Asking for a raise can be a dreaded conversation for many employees, even if they deserve it. The simple ask of a pay increase requires vulnerability from employees and the understanding that their employer may not be in agreement over a compensation increase.

6 Steps to Get Ready to Ask for a Raise

However, discussing your salary shouldn’t feel like a taboo topic. To feel more comfortable, incorporate the following steps to help decrease your stress levels and increase your confidence.

1. Ask yourself why you deserve a raise.

Most – if not all of us – want to be paid more in their jobs. Earning more money allows us to feel more financially secure, having greater flexibility to create lasting memories, and providing more for ourselves and our loved ones.

With that said, receiving a pay increase is easier said than done. Most employers are cognizant of their bottom line and often do not freely provide salary increases to their staff. You’ll need to convince your employer that you are worth more.

To be successful in this ask, your first step is to develop concrete arguments that back up your request. Spend time rereading your job description to understand what roles and responsibilities you are doing now versus what you were originally asked to do. If you’ve either gone beyond the call of duty by taking on extra work and responsibilities or if your current workload carries greater risk, then you stand a much better chance of winning him or her over.

2. Find out your market value.

If you are asking for a salary increase, base your argument on well-researched facts. An important part of this is to figure out the market value of your current role. There are multiple ways you can find this information, ranging from chatting with other professionals in your field, asking your mentor for advice, or using an aggregate salary calculator, which provides personalized salary estimates based on data.

Once you’ve determined the market value for your position, you can adjust this according to your unique situation. Factors to consider may include the size of your employer and whether you possess the relevant qualifications for the position.

3. Emphasize your worth.

If you want a salary increase, you’ll want to provide your organization with solid reasons why you’re worth being paid more. This should be a mix of how your responsibilities have shifted since your last pay increase and how you’ve created value. The best way to back up your claim is to provide quantifiable data that tells the story of your worth. This is also the time to mention any accolades you might have received from clients, colleagues, and managers.

4. Find the right time to negotiate.

Timing is a critical factor in your ability to negotiate a pay increase. You’ll want to keep in mind the financial situation of the company. Are they flushed with cash or are they facing budget cuts? You should also know your current standing within the organization when you received your last pay raise, and how close are you to the next salary review cycle. Some of the best times to negotiate include when you take on a major project, when you wrapped up a major project successfully, when your role or responsibilities significantly changes, or when you are a few months before your annual review.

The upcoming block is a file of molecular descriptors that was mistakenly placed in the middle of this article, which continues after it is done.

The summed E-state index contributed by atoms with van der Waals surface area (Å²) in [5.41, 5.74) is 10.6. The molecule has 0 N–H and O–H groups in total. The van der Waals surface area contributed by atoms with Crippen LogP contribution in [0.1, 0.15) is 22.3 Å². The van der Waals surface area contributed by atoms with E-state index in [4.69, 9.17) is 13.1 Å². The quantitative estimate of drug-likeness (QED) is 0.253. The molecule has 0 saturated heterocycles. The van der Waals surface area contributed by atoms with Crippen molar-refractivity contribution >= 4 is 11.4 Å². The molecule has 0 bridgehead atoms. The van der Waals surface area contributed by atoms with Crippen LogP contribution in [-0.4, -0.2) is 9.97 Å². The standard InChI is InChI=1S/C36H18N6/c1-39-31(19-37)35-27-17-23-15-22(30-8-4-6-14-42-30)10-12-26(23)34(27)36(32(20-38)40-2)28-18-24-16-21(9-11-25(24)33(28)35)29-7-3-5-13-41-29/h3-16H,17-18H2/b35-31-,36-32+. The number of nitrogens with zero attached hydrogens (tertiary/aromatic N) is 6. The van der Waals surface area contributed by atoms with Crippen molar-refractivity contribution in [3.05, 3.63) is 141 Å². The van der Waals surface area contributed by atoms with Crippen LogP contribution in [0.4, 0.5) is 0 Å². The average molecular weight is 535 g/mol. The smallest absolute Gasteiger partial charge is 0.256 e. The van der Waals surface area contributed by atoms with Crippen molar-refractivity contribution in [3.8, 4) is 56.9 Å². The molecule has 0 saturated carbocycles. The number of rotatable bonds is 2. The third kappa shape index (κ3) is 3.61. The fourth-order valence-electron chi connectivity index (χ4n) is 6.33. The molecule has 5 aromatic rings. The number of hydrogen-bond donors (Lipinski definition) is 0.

5.  Know what you can negotiate.

Depending on your organization’s financial situation, they may not be able to provide the salary increase you desire. If they cannot accommodate your request, it’s a good idea to consider what other forms of compensation can be included. These can be additional paid time off, performance-based bonuses, stock options (if applicable), work from home flexibility, and other fringe benefits.

6. Be prepared to hear “no”.

Not everyone who asks for a raise gets one. There could be a variety of reasons why your organization passed, whether it’s because you haven’t been in a position for an allotted amount of time, you haven’t distinguished yourself enough, or the company just doesn’t have the money to offer you a raise right now.

If the conversation doesn’t go as planned, don’t feel discouraged. Instead, ask “What do I need to do now to earn a future raise?” This will allow you and your supervisor to discuss concrete actions you can take to place yourself in a better position to earn a raise. If they aren’t able to provide definitive steps or if they state you’re already at the high end of the salary range for your position, it might be time to pursue new opportunities.

Keep Your Eye on the Landscape

To get an idea of the security-clearance jobs you may qualify for, check out our job board where you can search based on experience, location, job industry and type, and the level of security clearance required. Knowing the landscape can frame your view of the competition and frame your raise request. Keeping abreast of opportunities can keep you ready to pivot if your organization rejects your request for more compensation.

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Brandon Osgood is a strategic communications and digital marketing professional based out of Raleigh, NC. Beyond being a passionate storyteller, Brandon is an avid classical musician with dreams of one day playing at Carnegie Hall. Interested in connecting? Email him at